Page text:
'Shakespeare's Sister Will Be Born Some Day' from 'A Room of One's Own' by V.Woolf (1929)


This passage is part of a series of lectures V.Woolf gave at a women's college to a female audience.
They were collected into 'A Room Of One's Own' , an essay.
V.Woolf speaks on the subject of women and literature using, as an example, a hypothetical fictional character, Shakespeare' s sister, i.e., a talented woman, as gifted as her brother, who would have never had the possibility to write a great work of art because of the economic and social conditions women were subjected to, in Shakespeare's time.
As she clearly states in the first lines, her intention is to encourage women to 'go about the business of life'.
This passage has an argumentative structure, Woolf lists pros and cons and then reaches a conclusion.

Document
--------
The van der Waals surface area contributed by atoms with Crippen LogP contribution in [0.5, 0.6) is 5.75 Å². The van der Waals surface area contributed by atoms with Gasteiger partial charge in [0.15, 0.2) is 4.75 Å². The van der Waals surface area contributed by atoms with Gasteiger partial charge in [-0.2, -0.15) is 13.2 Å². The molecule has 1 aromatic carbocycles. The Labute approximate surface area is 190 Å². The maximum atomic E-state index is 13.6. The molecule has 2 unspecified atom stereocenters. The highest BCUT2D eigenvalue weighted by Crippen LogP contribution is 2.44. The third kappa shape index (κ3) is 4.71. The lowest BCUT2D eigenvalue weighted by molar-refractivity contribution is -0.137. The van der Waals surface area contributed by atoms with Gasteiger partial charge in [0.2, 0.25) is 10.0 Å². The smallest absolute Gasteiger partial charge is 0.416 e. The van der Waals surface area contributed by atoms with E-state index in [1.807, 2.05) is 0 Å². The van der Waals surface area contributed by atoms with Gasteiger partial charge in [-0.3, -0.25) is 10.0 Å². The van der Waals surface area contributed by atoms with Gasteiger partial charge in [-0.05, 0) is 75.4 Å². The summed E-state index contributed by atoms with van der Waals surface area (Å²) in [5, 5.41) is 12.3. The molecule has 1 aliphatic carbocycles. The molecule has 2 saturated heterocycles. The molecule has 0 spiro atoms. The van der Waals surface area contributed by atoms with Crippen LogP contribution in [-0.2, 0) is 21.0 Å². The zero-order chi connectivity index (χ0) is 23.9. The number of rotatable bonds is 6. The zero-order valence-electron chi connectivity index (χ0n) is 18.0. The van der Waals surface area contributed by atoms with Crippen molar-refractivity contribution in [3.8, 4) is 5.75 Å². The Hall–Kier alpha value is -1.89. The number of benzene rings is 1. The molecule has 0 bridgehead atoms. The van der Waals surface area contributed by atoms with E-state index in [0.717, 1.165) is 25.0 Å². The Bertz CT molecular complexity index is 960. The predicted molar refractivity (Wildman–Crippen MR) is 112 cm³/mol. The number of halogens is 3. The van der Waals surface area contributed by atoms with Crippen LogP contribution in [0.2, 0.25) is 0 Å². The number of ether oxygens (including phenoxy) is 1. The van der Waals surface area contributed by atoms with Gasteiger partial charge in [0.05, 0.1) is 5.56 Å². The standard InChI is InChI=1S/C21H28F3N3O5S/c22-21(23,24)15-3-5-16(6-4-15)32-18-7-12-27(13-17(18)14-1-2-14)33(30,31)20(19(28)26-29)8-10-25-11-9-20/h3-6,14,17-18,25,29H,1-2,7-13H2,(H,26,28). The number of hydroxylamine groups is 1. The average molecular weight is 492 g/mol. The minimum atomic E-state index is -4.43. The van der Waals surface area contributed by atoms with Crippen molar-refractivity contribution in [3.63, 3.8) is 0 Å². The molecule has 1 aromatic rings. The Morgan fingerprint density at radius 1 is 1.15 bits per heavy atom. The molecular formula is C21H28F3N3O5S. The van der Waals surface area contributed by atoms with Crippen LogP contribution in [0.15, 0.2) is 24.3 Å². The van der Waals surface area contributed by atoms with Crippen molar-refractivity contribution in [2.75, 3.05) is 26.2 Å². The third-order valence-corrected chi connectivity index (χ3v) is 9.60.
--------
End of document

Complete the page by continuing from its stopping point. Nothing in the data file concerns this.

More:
At first, she apparently accuses women of being ignorant, she says they have never made a discovery of some importance, they have never ruled an empire or led an army, they have never written anything like Shakespeare's works.
From line 8, her reasoning changes, and she admits that women have been busy in giving life and breeding, washing and teaching all the human beings in existence at that time.
From line 18, she ironically remarks that women have lately started to enjoy ' immense privileges' as 'two colleges for women', the possibility to possess their own property after marriage and the right to vote.
The irony lies in the fact that only very recently women have conquered some of the elementary rights which have always been granted to men.
In lines 40-41, the writer states that now the
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